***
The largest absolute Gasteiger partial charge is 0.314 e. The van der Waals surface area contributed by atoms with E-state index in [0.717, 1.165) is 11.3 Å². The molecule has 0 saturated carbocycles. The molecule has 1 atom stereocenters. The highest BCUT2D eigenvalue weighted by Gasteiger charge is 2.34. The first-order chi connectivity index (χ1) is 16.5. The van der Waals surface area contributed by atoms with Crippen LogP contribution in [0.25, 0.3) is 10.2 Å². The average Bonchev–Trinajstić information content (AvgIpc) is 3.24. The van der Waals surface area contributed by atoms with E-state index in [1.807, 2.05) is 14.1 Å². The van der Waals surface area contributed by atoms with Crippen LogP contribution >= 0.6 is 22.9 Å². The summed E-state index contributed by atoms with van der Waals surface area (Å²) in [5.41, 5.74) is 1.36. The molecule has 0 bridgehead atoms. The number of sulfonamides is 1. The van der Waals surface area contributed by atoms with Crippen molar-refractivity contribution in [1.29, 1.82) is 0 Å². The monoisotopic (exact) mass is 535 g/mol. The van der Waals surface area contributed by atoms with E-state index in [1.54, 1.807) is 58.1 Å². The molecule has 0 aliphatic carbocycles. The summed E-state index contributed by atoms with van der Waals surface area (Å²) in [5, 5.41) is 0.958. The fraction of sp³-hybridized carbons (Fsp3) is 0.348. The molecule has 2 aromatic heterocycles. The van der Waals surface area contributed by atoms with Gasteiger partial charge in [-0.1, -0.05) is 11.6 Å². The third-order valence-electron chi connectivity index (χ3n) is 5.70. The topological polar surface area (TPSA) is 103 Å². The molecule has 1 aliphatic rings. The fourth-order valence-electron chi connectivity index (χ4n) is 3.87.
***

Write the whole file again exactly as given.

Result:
The largest absolute Gasteiger partial charge is 0.314 e. The van der Waals surface area contributed by atoms with E-state index in [0.717, 1.165) is 11.3 Å². The molecule has 0 saturated carbocycles. The molecule has 1 atom stereocenters. The highest BCUT2D eigenvalue weighted by Gasteiger charge is 2.34. The first-order chi connectivity index (χ1) is 16.5. The van der Waals surface area contributed by atoms with Crippen LogP contribution in [0.25, 0.3) is 10.2 Å². The average Bonchev–Trinajstić information content (AvgIpc) is 3.24. The van der Waals surface area contributed by atoms with E-state index in [1.807, 2.05) is 14.1 Å². The van der Waals surface area contributed by atoms with Crippen LogP contribution >= 0.6 is 22.9 Å². The summed E-state index contributed by atoms with van der Waals surface area (Å²) in [5.41, 5.74) is 1.36. The molecule has 0 bridgehead atoms. The number of sulfonamides is 1. The van der Waals surface area contributed by atoms with Crippen molar-refractivity contribution in [1.29, 1.82) is 0 Å². The monoisotopic (exact) mass is 535 g/mol. The van der Waals surface area contributed by atoms with E-state index in [1.54, 1.807) is 58.1 Å². The molecule has 0 aliphatic carbocycles. The summed E-state index contributed by atoms with van der Waals surface area (Å²) in [5, 5.41) is 0.958. The fraction of sp³-hybridized carbons (Fsp3) is 0.348. The molecule has 2 aromatic heterocycles. The van der Waals surface area contributed by atoms with Gasteiger partial charge in [-0.1, -0.05) is 11.6 Å². The third-order valence-electron chi connectivity index (χ3n) is 5.70. The topological polar surface area (TPSA) is 103 Å². The molecule has 1 aliphatic rings. The fourth-order valence-electron chi connectivity index (χ4n) is 3.87.